To My Assistant

Notes for my future assistant. Let's both of us hope that I don't change too much in between now and whenever it is I have enough wealth and importance to hire you.

The Book

Read an excerpt here!

I will not make you sort my M&Ms by color.

I will not take off four hours in the middle of the day to go shopping and then announce upon my return that “it’s going to be a late one—we need to catch up!”

I will not request that you create and maintain my online dating profile.

In these pages, my dear assistant, lies everything you’ll need to know for that day in the way-too-distant future when I am finally rich and powerful enough to hire you. Unlike most of the bosses you’ll be unlucky enough to have, I’ll know that your college degree should be used for more than memorizing my strange lunch orders and lying to get me out of meetings with people I think are unimportant or unattractive. and I’m fairly confident that - despite being a Boss - I’ll still know how to dial in to a conference call, use words like please and thank you, and even look up things on Wikipedia, all by myself.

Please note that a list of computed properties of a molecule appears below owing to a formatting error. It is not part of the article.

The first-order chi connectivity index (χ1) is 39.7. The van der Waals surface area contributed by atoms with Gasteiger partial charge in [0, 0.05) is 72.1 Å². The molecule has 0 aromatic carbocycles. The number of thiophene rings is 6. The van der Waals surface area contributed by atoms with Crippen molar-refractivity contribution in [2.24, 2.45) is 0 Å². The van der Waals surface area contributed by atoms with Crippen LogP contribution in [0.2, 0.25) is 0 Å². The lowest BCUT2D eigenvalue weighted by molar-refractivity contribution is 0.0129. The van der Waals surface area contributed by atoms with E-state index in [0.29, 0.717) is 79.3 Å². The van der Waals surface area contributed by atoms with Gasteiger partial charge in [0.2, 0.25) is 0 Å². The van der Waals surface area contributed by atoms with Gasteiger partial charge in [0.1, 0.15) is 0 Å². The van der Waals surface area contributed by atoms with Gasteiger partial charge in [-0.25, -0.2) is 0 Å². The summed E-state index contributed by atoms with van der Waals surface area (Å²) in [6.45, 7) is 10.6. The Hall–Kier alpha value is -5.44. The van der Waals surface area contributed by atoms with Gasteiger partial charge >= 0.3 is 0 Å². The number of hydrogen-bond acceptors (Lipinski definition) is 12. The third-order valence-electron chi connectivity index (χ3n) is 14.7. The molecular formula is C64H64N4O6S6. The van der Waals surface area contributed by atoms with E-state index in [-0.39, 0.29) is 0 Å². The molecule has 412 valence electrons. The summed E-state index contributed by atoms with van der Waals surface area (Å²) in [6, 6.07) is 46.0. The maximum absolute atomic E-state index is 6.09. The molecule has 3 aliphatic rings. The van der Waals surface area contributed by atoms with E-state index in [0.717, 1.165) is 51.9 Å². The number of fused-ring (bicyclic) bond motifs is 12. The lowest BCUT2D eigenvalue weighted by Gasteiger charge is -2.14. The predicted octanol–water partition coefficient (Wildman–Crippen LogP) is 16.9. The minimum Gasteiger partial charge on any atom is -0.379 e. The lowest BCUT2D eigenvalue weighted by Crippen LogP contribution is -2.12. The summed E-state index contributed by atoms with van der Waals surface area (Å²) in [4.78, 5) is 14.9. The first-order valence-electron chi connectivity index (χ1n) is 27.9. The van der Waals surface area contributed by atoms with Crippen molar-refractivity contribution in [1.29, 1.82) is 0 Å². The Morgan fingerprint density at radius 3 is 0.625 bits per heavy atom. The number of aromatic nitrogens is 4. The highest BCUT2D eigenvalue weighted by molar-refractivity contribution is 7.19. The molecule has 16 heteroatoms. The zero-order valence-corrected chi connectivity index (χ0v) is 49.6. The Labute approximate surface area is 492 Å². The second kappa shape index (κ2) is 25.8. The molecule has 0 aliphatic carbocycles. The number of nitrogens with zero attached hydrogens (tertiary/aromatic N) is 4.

Yes, today I’m still one of you, sitting in my tiny cubicle, deprived of sunlight, and counting the minutes until happy hour. But when you’re my assistant, things will be different. Seriously. No, seriously. I promise.

LYDIA WHITLOCK graduated from Yale in 2008 with a degree in Film Studies and moved to L.A. with the hopes of making it big in show biz. Instead, she found herself a Hollywood assistant, where her experiences inspired her to create the popular blog